The Apple Macintosh went on sale on this day, January 24 in 1984, 33 years ago. On this occasion we list some lesser-known facts about the personal computer...
>> The Apple Macintosh is the first personal computer intended for the mass consumer market. It stood out for featuring the an integral graphical user interface and mouse. Users communicated with the computer, using a metaphorical desktop that included icons of real life items, instead of abstract textual commands.
The Apple Macintosh as introduced by Steve Jobs in his 1984 keynote address. Pic/YouTube
>> The name Macintosh was coined by Apple employee Jef Raskin, who was incharge of the project in 1979. Raskin decided to name the machine after his favourite type of apple, the McIntosh.
>> Burrell Smith, a team member of the Apple Macintosh project, a self-taught engineer provided the computer with the following configuration
based on Jef Raskin's design specifications:
RAM: 64 kilobytes (kb)
Processor: Motorola 6809E microprocessor
Display: 256×256-pixel black-and-white bitmap display
By December 1980, an improved design using Apple Lisa's Motorola 68000 microprocessor and an increased speed from 5 MHz to MHz with
the capacity to support a a 384×256-pixel display was possible.
The final Mac design after these design changes was as follows...
- QuickDraw picture language and interpreter in 64 kB of ROM
- 128 kB of RAM, in the form of sixteen 64 kilobit (kb) RAM chips soldered to the logicboard
- RAM was expandable to 512 kB by means of soldering sixteen IC sockets to accept 256 kb RAM chips in place of the factory-installed chips -
since there were no memory slots
- 9-inch screen with 512x342 pixel monochrome display
>> The Apple Macintosh's ground-breaking graphical user interface (GUI) became a reality after Steve Jobs, negotiated a visit to see the Xerox Alto computer and its Smalltalk development tools in exchange for Apple stock options. The user interfaces of the Lisa and Macintosh were influenced by technology seen at Xerox PARC and were combined with the Apple Macintosh group's own ideas.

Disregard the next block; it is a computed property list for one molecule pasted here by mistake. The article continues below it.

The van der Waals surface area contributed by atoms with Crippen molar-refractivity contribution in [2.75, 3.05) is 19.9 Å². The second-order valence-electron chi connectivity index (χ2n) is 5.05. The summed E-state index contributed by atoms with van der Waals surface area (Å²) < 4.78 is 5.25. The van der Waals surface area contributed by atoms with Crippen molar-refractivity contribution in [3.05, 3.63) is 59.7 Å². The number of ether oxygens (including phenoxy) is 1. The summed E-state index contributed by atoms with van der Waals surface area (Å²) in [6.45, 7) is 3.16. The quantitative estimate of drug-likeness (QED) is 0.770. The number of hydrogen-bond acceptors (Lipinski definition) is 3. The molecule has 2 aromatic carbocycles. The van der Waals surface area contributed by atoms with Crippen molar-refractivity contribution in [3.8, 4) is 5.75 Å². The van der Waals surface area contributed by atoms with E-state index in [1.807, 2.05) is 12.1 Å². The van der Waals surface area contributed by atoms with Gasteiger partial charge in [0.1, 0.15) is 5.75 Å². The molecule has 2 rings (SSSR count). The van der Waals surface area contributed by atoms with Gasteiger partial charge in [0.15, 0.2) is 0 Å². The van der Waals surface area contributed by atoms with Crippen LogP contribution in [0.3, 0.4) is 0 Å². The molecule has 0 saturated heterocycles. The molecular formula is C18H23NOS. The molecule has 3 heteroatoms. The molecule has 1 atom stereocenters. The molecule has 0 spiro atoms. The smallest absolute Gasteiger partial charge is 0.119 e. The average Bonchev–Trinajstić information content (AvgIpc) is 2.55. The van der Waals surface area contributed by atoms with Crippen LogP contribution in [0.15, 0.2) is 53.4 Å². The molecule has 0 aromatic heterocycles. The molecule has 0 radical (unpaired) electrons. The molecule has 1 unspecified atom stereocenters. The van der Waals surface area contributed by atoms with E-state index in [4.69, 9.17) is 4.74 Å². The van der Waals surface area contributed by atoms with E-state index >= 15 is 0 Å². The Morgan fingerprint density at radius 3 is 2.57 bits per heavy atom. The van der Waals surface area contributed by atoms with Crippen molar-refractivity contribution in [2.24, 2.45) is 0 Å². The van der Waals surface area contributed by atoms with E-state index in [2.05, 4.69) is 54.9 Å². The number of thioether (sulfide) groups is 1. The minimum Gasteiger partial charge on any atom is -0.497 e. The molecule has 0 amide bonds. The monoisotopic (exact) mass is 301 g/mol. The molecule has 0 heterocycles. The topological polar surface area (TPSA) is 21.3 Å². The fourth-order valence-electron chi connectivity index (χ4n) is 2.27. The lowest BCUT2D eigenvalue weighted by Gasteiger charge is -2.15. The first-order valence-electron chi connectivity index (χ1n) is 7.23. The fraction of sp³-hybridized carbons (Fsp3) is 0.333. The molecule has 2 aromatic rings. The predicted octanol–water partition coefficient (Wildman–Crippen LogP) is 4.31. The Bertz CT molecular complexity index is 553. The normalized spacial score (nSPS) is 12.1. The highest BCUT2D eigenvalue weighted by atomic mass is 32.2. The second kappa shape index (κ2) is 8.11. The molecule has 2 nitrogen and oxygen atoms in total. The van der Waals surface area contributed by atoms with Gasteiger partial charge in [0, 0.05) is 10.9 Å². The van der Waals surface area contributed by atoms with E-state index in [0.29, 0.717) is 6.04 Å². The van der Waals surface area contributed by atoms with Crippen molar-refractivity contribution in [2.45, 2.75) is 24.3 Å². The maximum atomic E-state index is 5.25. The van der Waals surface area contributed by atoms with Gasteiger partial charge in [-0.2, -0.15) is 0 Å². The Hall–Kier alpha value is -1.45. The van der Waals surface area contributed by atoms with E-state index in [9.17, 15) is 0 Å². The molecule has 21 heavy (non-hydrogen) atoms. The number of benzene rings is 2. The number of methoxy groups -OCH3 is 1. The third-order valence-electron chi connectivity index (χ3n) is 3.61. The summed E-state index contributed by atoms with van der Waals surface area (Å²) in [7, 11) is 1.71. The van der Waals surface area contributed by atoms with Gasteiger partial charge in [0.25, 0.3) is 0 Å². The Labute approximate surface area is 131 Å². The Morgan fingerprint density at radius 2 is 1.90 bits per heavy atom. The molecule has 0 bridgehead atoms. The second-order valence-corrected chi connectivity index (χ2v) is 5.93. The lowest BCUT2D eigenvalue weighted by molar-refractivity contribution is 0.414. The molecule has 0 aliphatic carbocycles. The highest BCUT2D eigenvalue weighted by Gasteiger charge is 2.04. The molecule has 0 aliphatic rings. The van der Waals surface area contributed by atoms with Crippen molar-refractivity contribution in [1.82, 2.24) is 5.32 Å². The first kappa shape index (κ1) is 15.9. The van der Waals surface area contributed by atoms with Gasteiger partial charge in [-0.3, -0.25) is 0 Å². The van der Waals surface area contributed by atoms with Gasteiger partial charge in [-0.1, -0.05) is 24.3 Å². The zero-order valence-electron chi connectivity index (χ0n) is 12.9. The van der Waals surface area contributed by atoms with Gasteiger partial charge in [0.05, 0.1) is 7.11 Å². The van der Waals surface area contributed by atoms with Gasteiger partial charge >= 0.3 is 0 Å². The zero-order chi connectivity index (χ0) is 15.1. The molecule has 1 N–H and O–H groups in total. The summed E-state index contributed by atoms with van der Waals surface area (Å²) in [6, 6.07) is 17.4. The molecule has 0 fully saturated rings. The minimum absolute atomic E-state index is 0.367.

>> The Snow White design language was developed for the Apple Macintosh line by industrial designer Hartmut Esslinger, who was commissioned by Steve Jobs.
>> The Apple Macintosh, (later renamed 'Macintosh 128k' after it's successor Macintosh 512K was introduced) was formally announced on October 1983 with a 18-page brochure included in various magazines in December.
>> The now-famous Ridley Scott directed Television commercial named '1984' was screend at aired during the third quarter of Super Bowl XVIII on January 22, 1984, is considered Apple's watershed moment. The ad cost USD 1.5 million to make. It featured an unnamed heroine to represent the coming of the Macintosh as a means of saving humanity from the "conformity" of IBM's attempts to dominate the computer industry and alluded to author George Orwell's famous novel Ninteen Eighty-Four.
>> Apple Macintosh came bundled with two applications namely MacWrite and MacPaint, which were demonstrated by Steve Jobs in the first of his famous Mac keynote speeches.
>> Apple introduced the Macintosh Office suite the same year with the "Lemmings" ad. Infamous for insulting its own potential customers, the ad was not successful.
>> Following the release of the Apple Macintosh and subsequent bundled application MacPaint and MacWrite, in April 1984, Microsoft's MultiPlan migrated over from MS-DOS, with Microsoft Word following in January 1985.
>> There was an initial lack of software for the new Apple Macintosh system since it was designed largely around the GUI, existing text-mode
and command-driven applications had to be redesigned and the programming code rewritten, which was a time-consuming task that many software developers chose not to undertake.
>> The sales of the Macintosh were strong from its initial sales release on January 24, 1984 and reached 70,000 units on May 3, 1984.